US 4557997 A
A photo-polymerizable dispersion composition is disclosed. The dispersion composition includes a silver halide which is dispersed within a polyfunctional vinyl monomer and a high molecular binder. The binder is obtained by vinyl polymerization and contains a water insoluble polymer having amide groups and carboxyl group. The resulting dispersion composition can be utilized to form high polymer images having a good oleophilic property which exhibit less swelling even if developed in an aqueous developing solution.
1. A photo-polymerization process for forming an image wherein photosensitive silver halide is used as a photoinitiator in a photo-polymerization composition comprising
(1) 0.1 to 30 parts by weight of silver halide;
(2) 5 to 80 parts by weight of a polymerizable compound having at least two carbon-carbon unsaturated bonds in a molecule thereof; and
(3) 10 to 90 parts by weight of a high molecular binder, said silver halide made by the reaction of silver nitrate with an alkali metal or ammonium halide in a solution comprising said high molecular binder and an organic solvent, said process comprising image-wise exposing said photopolymerizable composition and then removing unexposed unpolymerized areas, wherein the improvement comprises
(A) using as said high molecular binder a copolymer represented by the following formula (I): ##STR8## wherein R.sub.1, R.sub.4, R.sub.6 and R.sub.10 represents H or CH.sub.3 ;
R.sub.2 represents H, C.sub.1-8 alkyl or ##STR9## R.sub.3 represents H, CH.sub.3 or CH.sub.2 COOH; R.sub.5 represents COOR.sub.8, ##STR10## R.sub.12 represents C.sub.1-8 alkyl; X represents --O-- or --NH--;
a represents 99-10% by mol;
b represents 1-20% by mol;
c represents 0-80% by mol; and
d represents 0-10% by mol,
the copolymer having a molecular weight of about 5,000 to 1,000,000, and the copolymer being soluble in organic solvent and insoluble in water and
(B) developing said image-wise exposed composition to remove unexposed unpolymerized areas by an alkaline aqueous solution or an alkaline aqueous solution containing an organic solvent.
2. A photo-polymerization process of claim 1 wherein said dispersion composition, further comprises:
a water retentive compound;
a spectral sensitizer;
a thermal polymerization inhibitor; and
a dye or pigment.
3. A photo-polymerization process as claimed in claim 2, wherein water is present in the photo-polymerizable composition in an amount of 0.1 to 5 parts by weight, the water retentive compound is present in an amount of 1 to 50 parts by weight, the spectral sensitizer is present in an amount of 0.5 part by weight or less, the plasticizer is present in an amount of 50 parts by weight or less, the thermal polymerization inhibitor is present in an amount of 10 parts by weight or less, and the dye or pigment is present in an amount of 10 parts by weight or less, wherein the parts by weight are based on 100 parts by weight of the photo-polymerizable composition.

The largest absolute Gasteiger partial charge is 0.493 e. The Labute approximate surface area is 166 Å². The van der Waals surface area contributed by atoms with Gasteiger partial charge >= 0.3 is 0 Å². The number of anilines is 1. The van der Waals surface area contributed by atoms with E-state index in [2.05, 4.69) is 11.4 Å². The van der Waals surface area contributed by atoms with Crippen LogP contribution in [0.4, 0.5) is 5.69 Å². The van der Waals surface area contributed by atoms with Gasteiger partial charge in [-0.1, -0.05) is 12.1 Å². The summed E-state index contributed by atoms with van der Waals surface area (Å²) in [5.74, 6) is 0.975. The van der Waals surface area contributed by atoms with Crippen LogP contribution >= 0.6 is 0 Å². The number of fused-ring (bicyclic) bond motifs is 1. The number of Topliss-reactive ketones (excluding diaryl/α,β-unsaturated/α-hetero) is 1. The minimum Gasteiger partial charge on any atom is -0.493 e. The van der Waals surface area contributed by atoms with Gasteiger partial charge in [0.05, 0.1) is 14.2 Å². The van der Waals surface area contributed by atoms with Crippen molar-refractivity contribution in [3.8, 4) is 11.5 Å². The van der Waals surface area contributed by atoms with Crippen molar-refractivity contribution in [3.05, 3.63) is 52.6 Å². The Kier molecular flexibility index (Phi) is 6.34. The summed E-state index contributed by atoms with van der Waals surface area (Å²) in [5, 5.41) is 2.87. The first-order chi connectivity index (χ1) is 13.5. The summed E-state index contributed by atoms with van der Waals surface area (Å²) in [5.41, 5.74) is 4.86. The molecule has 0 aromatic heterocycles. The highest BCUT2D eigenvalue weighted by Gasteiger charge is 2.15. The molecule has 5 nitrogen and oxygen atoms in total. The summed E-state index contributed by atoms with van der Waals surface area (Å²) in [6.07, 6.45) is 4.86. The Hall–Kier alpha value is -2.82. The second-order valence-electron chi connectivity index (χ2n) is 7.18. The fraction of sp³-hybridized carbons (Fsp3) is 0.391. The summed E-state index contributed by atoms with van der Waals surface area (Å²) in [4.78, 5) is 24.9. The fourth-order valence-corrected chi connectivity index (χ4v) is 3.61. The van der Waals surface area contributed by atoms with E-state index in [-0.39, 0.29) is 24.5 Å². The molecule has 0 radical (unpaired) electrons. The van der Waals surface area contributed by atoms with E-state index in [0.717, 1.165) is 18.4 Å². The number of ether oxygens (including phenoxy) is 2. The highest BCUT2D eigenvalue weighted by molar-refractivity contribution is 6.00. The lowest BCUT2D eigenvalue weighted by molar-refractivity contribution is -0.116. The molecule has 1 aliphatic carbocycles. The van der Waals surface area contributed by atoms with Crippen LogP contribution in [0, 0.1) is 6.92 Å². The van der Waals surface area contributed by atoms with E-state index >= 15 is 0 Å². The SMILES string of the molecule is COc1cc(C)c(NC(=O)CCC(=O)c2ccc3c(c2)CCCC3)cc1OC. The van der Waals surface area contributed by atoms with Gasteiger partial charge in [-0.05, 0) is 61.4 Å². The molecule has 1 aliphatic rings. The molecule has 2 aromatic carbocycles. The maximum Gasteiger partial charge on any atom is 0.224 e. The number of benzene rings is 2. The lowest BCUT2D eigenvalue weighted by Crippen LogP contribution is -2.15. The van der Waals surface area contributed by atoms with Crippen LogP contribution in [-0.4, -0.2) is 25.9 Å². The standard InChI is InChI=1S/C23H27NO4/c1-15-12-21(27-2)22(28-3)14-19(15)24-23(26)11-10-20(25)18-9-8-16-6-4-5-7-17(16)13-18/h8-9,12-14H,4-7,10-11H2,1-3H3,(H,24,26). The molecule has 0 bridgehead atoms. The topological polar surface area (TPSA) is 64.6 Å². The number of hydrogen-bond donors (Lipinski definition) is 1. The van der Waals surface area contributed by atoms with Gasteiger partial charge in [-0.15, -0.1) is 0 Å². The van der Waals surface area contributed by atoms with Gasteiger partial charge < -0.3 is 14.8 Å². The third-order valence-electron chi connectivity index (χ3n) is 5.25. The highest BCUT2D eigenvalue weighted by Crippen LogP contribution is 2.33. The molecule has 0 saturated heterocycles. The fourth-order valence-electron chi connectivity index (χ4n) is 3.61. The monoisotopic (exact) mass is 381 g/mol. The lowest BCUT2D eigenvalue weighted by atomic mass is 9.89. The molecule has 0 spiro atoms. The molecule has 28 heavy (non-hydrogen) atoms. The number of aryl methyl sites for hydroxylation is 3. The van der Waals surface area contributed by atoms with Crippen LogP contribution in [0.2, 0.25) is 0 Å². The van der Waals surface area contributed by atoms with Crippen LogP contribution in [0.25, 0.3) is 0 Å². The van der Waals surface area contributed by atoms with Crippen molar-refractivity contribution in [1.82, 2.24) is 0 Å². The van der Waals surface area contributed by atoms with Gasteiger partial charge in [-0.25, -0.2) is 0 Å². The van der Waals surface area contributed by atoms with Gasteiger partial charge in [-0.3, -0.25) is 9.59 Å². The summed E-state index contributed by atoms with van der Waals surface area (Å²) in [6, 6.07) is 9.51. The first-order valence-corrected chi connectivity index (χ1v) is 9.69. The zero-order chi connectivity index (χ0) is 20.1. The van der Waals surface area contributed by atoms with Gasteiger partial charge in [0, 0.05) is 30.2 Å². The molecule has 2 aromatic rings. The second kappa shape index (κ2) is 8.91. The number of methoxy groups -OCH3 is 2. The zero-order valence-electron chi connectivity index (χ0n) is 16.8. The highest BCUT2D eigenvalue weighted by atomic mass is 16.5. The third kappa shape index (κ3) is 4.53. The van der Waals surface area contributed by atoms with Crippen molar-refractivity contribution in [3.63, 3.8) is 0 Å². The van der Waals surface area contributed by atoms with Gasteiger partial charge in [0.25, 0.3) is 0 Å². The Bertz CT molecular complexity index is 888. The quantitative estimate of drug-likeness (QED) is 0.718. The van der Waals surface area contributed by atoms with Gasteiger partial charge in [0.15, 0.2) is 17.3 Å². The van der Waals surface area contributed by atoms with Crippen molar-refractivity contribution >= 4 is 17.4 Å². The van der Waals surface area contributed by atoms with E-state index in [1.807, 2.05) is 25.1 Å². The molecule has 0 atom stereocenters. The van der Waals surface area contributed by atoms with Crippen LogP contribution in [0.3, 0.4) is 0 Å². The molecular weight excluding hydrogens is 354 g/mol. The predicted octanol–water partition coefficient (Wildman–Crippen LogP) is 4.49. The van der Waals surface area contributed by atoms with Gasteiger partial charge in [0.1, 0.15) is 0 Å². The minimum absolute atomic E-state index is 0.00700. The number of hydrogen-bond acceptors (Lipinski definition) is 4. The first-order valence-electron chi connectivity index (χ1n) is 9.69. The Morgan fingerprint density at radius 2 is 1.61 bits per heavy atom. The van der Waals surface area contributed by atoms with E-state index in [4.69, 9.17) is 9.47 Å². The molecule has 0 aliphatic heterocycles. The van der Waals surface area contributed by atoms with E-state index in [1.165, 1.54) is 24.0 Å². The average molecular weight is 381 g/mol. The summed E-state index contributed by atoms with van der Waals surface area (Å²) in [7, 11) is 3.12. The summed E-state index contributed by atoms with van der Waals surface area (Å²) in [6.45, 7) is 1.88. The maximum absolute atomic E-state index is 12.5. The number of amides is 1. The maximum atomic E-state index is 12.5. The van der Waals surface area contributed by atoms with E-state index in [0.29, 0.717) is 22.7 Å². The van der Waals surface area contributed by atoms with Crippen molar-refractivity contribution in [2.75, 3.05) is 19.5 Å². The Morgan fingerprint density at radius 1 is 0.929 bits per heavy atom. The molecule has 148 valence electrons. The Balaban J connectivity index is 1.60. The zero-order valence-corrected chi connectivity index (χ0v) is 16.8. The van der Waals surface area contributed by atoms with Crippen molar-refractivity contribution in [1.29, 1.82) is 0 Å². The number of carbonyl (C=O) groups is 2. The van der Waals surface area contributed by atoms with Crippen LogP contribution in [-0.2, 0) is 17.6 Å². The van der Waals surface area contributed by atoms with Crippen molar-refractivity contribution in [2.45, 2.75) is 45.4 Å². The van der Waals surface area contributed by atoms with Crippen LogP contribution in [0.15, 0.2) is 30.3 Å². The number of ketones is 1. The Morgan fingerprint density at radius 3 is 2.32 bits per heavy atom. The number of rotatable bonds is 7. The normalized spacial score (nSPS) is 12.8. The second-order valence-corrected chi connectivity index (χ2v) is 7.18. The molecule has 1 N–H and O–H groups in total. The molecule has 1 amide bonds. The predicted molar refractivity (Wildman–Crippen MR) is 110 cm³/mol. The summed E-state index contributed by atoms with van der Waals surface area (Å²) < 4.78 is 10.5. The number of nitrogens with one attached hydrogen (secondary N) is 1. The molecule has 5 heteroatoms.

4. A photo-polymerization process as claimed in claim 3, wherein in the photo-polymerizable composition the silver halide is present in an amount of 1 to 20 parts by weight, the binder is present in an amount of 20 to 60 parts by weight, the polymerizable compound is present in an amount of 10 to 60 parts by weight, the water is present in an amount of 0.1 to 1 part by weight, the water retentive compound is present in an amount of 5 to 30 parts by weight, the spectral sensitizer is present in an amount of 0.1 part by weight or less, the plasticizer is present in an amount of 30 parts by weight or less, the thermal polymerization inhibitor in an amount of 5 parts by weight or less, and the dye or pigment is present in an amount of 5 parts by weight or less.
5. A photo-polymerization process as claimed in claim 1, wherein the silver halide has an average particle size of about 0.001.mu. to 1mu..
To 80 ml of a 5 wt% solution of Copolymer I obtained in Synthesis Example 1 in isopropanol, 2 ml of a 40 wt% aqueous solution of silver nitrate was added to dissolve therein and 40 ml of a 0.5 wt% solution of lithium chloride in methanol was added at a stretch with stirring at room temperature. Thus, a stabilized dispersion of very fine silver chloride particles (average particle size: 0.06.mu.) was obtained. To 10 ml of the dispersion, 70 mg of glycerine, 80 mg of triphenyl phosphate and 150 mg of pentaerythritol tetraacrylate were added and dissolved therein to obtain a coating solution. This coating solution was applied by a whirler at 250 rpm to an aluminum plate (the surface of which was grained mechanically or/and electrochemically, subjected to anodic oxidation and processed with silicate), followed by drying at 60 uniform coating film of 1.8 g/m.sup.2 which was not sticky was obtained. On the aluminum plate having the sensitive layer, a stepwedge gray scale (step difference: Δ log E=0.15, produced by Fuji Photo Film Co.) was laid and a Neutral Density Filter (optical density: 1.0) was laid thereon. Then, the sensitive layer was exposed to light by means of a jet printer (produced by ORC Co., light source: 2 kw ultra-high pressure mercury lamp) for 5 seconds in vacuum. The exposed photosensitive aluminum plate was processed with the Developing Solution A having the following composition for 1 minute. When washed with water for 10 seconds, an image which hardened up to the 4th step was obtained.